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Eastern Europe: Euro's Impact Could Be Minor

  • Robert Lyle



Hong Kong, 17 September 1997 (RFE/RL) - The introduction of the European Union's new common currency, the euro, possibly may have some of its larger external effects felt in the countries of Central and Eastern Europe, according to the International Monetary Fund.

The establishment of monetary union and introduction of the euro, replacing the national currencies in a number of major West European nations, is scheduled for the beginning of 1999.

In its semi-annual updating of the World Economic Outlook, released in Hong Kong today, the IMF calls the establishment of the EMU (European Monetary Union) a "milestone" in the 40-year history of the quest for European integration. The IMF says it will constitute the largest change to the global monetary system since the break-up of the old Bretton Woods gold value system.

Its impact will generally be positive around the world, says the IMF, but for some countries of Central and East Europe, there could be a minor impact in the beginning. This is because with strong trade links, these countries peg their currencies to EU currencies -- and that will continue with the euro -- but pay contractual financial obligations on their international debt in dollars and yen.

With this kind of what the fund calls "mismatch," a depreciation of the euro would lead to an increase in the domestic currency cost of international debt payments, probably without an offsetting gain in trade.

This potential problem is mostly of concern to countries which have a heavier debt load. None of the nations in Central and East Europe are considered to have a heavy debt load. However, Slovenia, Poland and Hungary have more than 50 percent of their foreign trade with EU countries, but only around 30 to 40 percent of their debt denominated in EU currencies.

Still, says the fund in its analysis of the impact of the euro, it is only a "potential" difficulty. It says that even if the euro experiences some fluctuations in value in its first days, it is "unlikely to trigger debt-servicing difficulties since the affected countries have continuing access to international financial markets."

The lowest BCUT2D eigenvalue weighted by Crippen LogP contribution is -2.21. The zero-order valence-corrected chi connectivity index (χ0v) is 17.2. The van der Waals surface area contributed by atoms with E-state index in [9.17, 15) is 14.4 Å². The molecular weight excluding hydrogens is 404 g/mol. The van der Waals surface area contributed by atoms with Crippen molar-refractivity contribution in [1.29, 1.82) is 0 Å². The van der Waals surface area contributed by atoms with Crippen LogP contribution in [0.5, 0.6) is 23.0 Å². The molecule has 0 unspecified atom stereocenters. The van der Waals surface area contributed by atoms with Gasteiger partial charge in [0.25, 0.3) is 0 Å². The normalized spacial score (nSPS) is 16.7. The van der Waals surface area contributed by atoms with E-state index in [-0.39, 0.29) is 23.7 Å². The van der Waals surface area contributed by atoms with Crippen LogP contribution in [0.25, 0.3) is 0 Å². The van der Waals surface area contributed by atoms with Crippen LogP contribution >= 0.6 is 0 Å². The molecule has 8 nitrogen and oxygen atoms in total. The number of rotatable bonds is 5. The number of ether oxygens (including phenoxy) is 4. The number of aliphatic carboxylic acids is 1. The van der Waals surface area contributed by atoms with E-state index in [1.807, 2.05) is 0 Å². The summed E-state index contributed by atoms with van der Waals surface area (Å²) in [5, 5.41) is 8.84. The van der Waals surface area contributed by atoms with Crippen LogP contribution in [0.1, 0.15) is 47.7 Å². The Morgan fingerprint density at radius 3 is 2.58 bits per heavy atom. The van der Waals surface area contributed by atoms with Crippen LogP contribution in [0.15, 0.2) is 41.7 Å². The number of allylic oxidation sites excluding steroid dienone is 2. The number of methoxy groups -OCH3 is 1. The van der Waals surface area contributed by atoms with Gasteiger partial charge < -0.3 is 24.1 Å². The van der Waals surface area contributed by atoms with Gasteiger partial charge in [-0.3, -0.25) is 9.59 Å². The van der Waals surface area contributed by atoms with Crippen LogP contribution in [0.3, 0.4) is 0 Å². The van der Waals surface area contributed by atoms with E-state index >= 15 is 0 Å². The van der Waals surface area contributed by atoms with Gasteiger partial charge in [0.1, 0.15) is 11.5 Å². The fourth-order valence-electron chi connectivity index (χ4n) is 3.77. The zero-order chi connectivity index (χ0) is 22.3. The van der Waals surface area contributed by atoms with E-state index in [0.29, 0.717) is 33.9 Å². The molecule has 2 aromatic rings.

Additionally, says the IMF, most have a relatively moderate level of debt and Hungary, the only exception, has been successful in reducing its exposure to currency fluctuations by using sophisticated international currency market transactions to keep a balance in its debt payment requirements.

Countries that have pegged their currencies to the deutsche mark, or to a basket of currencies in which the deutsche mark has a large weight, are likely to switch to the euro once it's introduced and that will eliminate any potential problems.

Bulgaria and Estonia, both with currency boards, have already stated their intention to do just that.

The fund says that the initial strength or weakness of the euro should have "little effect" on the terms of trade for the region, although it says a weak euro might lead to higher prices for energy imports, which are priced in dollars, and that would push domestic prices up.

In the long run, says the IMF, the transition economies of Central and East Europe and the Baltics will "unambiguously benefit" from a successful EMU -- both from higher growth in their principal export markets and from lower real interest rates that will help with the financing of their continuing economic restructuring.

Continued low inflation in the EMU countries will, says the fund, further provide a sound goal for the transition countries to aim for in order to fulfil their own aspirations of acceding to the EU.

Overall, the IMF says the countries of Central and East Europe now do 60 percent of their trade with the EU, while the Baltic countries get over 50 percent of their imports, and sell about 40 percent of their exports, to EU nations.
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